A little too close for comfort on Monday night. But the defense still held Philip Rivers and Co. to 249 total yards. Watching Denver's linebackers swarm to the football was something else, whether it was Von Miller and Shaq Barrett tearing off the edge, Brandon Marshall playing at his usual high level or Todd Davis' thunderous hit on fourth-and-1. Remember: Shane Ray will be back at midseason, too. Offensively, Jamaal Charles clearly showed he still has some gas left in the tank. The largest takeaway? Trevor Siemian is not the problem. Multiple fourth-quarter giveaways sure are, though.

Took grief from both sides last week. Ravens fans thought I had their team too low at No. 22. The other 31 fan bases thought there was no reason they should've moved up six spots from the preseason Power Rankings. Blame Baltimore QB Joe Flacco being out for the month preceding the opener. Either way, there weren't two sides to the outcome in Cincinnati on Sunday. Ravens defensive coordinator Dean Pees' group disrupted passing lanes, tipped balls and got after Cincy QB Andy Dalton, putting him on the ground and intercepting four of his passes. The final was 20-0, but it probably could've been 34-zip if Baltimore's passing offense had any, well, zip. What a drubbing.

Asked a slew of questions in the Panthers' blurb last week. Got a few answers this week. Now there's a new query: Is Carolina that dominant, or are the 49ers that bad? The secondary competed its tails off against Brian Hoyer (because panthers have tails, you see). But was Hoyer and the San Francisco passing attack simply anemic, or did the Panthers' defense make them look silly? Think the answer is a little of both. Admittedly, I had Carolina a little low in the rankings last week. (After all, there is only one No. 17 spot to go around, and about nine teams that could be slotted there.) On Sunday, the football commentators commentated that Cam Newton didn't play wonderfully. OK, but he improved as the game went along. Bet you he shifts into another gear against a tougher defense in Week 2's faceoff with the Bills. Newton needs Kelvin Benjamin to emerge as a WR1 at some point.

Losing running back David Johnson -- who is a candidate for injured reserve after suffering a dislocated wrist Sunday -- could be devastating, especially if QB Carson Palmer fares like he did at Ford Field. The renewed faith in Palmer nationally seems to have lasted a month. Locally? Well, the only opinion that matters emanates from the head beneath the Kangol hat. The road loss in Detroit felt similar to the debacle in Minnesota last year, although Palmer dealt with pressure in his face all day in that loss to the Vikings. Not so against the Lions. I heard my colleague Heath Evans suggest that Cardinals coach Bruce Arians call up Patriots coach Bill Belichick to ask what it would take to acquire backup QB Jimmy Garoppolo. #Week1overreaction? Maybe. Johnson's absence potentially ruining the season? #notaWeek1overreaction.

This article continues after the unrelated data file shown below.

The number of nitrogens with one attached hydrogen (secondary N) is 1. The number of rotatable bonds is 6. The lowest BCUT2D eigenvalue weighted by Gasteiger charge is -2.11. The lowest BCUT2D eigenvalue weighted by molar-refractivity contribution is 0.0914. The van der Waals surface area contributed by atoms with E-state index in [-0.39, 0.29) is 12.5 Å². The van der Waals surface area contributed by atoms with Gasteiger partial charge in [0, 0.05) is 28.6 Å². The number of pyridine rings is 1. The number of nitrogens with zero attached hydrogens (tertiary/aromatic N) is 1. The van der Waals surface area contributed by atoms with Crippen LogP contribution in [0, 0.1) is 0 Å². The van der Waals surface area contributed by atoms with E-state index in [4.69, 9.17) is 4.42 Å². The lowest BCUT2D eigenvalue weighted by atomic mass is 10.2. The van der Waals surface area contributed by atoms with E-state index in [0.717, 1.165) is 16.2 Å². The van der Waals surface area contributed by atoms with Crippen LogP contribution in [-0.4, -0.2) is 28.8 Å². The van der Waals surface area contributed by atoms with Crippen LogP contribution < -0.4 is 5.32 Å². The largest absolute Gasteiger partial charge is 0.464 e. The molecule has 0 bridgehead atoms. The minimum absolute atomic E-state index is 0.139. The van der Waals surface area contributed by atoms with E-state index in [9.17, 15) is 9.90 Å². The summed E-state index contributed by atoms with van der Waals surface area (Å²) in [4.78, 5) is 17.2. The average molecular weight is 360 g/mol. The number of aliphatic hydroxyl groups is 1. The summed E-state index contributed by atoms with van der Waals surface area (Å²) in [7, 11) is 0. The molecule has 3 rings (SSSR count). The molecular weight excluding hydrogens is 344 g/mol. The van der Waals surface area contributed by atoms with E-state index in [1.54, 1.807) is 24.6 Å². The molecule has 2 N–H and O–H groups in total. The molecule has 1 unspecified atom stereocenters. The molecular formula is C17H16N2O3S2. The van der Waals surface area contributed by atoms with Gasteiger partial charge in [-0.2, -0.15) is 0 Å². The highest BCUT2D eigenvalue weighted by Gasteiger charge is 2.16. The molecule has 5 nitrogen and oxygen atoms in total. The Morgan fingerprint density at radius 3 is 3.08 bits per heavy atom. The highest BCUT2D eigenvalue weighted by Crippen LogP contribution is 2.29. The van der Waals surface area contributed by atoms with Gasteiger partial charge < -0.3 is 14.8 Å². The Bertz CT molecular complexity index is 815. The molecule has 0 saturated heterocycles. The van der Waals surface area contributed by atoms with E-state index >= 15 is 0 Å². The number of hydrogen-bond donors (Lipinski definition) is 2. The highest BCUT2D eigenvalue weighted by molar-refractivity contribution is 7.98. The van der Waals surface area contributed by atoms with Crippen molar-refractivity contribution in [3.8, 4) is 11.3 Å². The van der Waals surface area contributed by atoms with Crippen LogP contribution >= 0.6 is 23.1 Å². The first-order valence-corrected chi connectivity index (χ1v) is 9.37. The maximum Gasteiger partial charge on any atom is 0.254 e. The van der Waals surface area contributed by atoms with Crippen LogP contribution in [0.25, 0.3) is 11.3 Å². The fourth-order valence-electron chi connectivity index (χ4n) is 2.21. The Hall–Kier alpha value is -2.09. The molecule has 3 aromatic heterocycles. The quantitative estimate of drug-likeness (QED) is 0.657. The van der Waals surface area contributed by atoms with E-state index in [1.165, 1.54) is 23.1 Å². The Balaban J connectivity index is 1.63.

Much like Tom Savage, Andy Dalton, Brian Hoyer or Scott Tolzien, Kirk Cousins saw plenty of enemy jerseys in his face Sunday. Sacked four times, he was also forced to use legs on several other big plays throughout the day. And then came the deciding moment: the apparent-forward-pass-ruled-fumble that handed Philadelphia six and the win. Perhaps all the pressure caused some uncharacteristic Cousins misfires, too. Second biggest play of the game: the overthrow of Jamison Crowder on a crosser in the red zone, right into the brotherly loving arms of Eagles corner Jalen Mills.

Funny thing about finding a franchise quarterback: Franchises really need one ... until they don't. Not when defenses like the Jags' rewrite the script. Jacksonville came screaming off the edge, bull-rushing and blowing right past the Texans' offensive line for an incredible 10 sacks on Sunday. The persistent hand-wringing over what to do with Blake Bortles at quarterback goes out the window when the pass rush generates almost as many sacks as Bortles had completions (11). Calais Campbell enjoyed a nice afternoon at Initech, too.